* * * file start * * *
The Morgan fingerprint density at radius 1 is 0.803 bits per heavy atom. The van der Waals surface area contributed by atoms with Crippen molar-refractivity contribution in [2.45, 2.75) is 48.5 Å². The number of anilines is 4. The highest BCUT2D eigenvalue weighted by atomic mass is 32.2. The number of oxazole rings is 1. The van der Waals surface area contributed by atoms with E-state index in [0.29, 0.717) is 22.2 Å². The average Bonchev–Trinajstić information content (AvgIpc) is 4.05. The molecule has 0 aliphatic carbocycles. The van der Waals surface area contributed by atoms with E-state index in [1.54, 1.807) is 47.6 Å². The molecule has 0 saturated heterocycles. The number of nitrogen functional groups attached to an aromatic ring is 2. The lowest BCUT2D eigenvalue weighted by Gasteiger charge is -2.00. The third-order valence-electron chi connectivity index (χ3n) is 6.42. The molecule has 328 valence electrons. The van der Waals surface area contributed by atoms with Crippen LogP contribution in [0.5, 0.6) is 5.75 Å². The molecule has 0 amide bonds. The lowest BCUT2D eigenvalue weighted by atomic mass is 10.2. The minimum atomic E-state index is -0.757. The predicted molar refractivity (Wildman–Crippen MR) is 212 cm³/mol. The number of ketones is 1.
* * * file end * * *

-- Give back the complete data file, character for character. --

The Morgan fingerprint density at radius 1 is 0.803 bits per heavy atom. The van der Waals surface area contributed by atoms with Crippen molar-refractivity contribution in [2.45, 2.75) is 48.5 Å². The number of anilines is 4. The highest BCUT2D eigenvalue weighted by atomic mass is 32.2. The number of oxazole rings is 1. The van der Waals surface area contributed by atoms with E-state index in [0.29, 0.717) is 22.2 Å². The average Bonchev–Trinajstić information content (AvgIpc) is 4.05. The molecule has 0 aliphatic carbocycles. The van der Waals surface area contributed by atoms with E-state index in [1.54, 1.807) is 47.6 Å². The molecule has 0 saturated heterocycles. The number of nitrogen functional groups attached to an aromatic ring is 2. The lowest BCUT2D eigenvalue weighted by Gasteiger charge is -2.00. The third-order valence-electron chi connectivity index (χ3n) is 6.42. The molecule has 328 valence electrons. The van der Waals surface area contributed by atoms with Crippen LogP contribution in [0.5, 0.6) is 5.75 Å². The molecule has 0 amide bonds. The lowest BCUT2D eigenvalue weighted by atomic mass is 10.2. The minimum atomic E-state index is -0.757. The predicted molar refractivity (Wildman–Crippen MR) is 212 cm³/mol. The number of ketones is 1.